A life-size statue of the Mexican president in an opposition stronghold did not last a week

A statue of Mexican President Andres Manuel Lopez Obrador in the municipality of Atlacomulco, which has strong ties to the opposition, was knocked down several days after it was unveiled by the mayor.

The statue was unveiled on Thursday in a festive ceremony led by Atlacomulco’s outgoing mayor, Roberto Tellez Monroy. The base of the sculpture which was briefly towering over the municipality’s main square featured a plaque with the name of Lopez Obrador, also known by his initials AMLO, and his years in office: 2018-2024.

The statue met its grim end two days after it was presented to the public. Photos shared on social media on the first day of the new year show the statue lying on the ground with its head missing. No one has taken responsibility for what the prosecutor’s office in the central State of Mexico called “an apparent act of vandalism.”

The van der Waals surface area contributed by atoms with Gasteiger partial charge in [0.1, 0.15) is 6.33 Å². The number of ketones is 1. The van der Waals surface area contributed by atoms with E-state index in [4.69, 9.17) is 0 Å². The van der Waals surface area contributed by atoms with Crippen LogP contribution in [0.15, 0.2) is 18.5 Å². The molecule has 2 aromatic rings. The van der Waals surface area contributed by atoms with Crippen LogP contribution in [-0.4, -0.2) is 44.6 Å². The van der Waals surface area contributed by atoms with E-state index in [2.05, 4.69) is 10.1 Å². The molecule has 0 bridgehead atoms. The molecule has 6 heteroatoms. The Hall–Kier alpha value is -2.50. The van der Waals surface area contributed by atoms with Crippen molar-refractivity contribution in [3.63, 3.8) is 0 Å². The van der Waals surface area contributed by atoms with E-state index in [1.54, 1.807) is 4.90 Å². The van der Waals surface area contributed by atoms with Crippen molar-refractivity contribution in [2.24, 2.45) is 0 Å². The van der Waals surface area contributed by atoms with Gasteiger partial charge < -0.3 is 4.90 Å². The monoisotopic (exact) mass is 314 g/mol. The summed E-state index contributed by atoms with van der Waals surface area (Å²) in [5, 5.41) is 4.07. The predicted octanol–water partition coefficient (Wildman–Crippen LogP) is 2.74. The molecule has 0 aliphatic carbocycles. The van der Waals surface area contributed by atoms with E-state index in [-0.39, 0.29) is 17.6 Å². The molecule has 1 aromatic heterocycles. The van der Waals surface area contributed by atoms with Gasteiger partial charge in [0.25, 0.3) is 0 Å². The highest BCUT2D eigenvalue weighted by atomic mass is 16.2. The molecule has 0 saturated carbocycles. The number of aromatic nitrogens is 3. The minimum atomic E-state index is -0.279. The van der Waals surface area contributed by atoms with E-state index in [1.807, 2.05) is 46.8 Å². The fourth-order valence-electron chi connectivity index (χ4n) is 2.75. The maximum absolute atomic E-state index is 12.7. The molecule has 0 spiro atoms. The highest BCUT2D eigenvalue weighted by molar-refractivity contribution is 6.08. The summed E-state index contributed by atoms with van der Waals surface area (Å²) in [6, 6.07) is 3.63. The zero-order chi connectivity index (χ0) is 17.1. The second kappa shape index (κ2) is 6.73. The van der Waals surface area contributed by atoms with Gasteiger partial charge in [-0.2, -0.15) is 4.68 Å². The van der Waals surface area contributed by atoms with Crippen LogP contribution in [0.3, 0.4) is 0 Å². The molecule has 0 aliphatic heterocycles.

It’s unclear if the suspected vandals will face any punishment, however. The prosecutor’s office said that a formal complaint still needs to be lodged for an investigation into the incident to be opened. The Mexican president himself reportedly did not approve of the statue.

The destruction of the statue coincides with the transfer of power over the municipality from the ruling MORENA party to the Institutional Revolutionary Party (PRI) following an election. 

Atlacomulco, which is located just a two-hour drive from the capital, Mexico City, has long been known as the birthplace of the ‘Grupo Atlacomulco’, an informal political group which is believed to have ties to the Institutional Revolutionary Party (PRI). The group remains a mystery, however, as officials linked to the group have persistently denied its existence.

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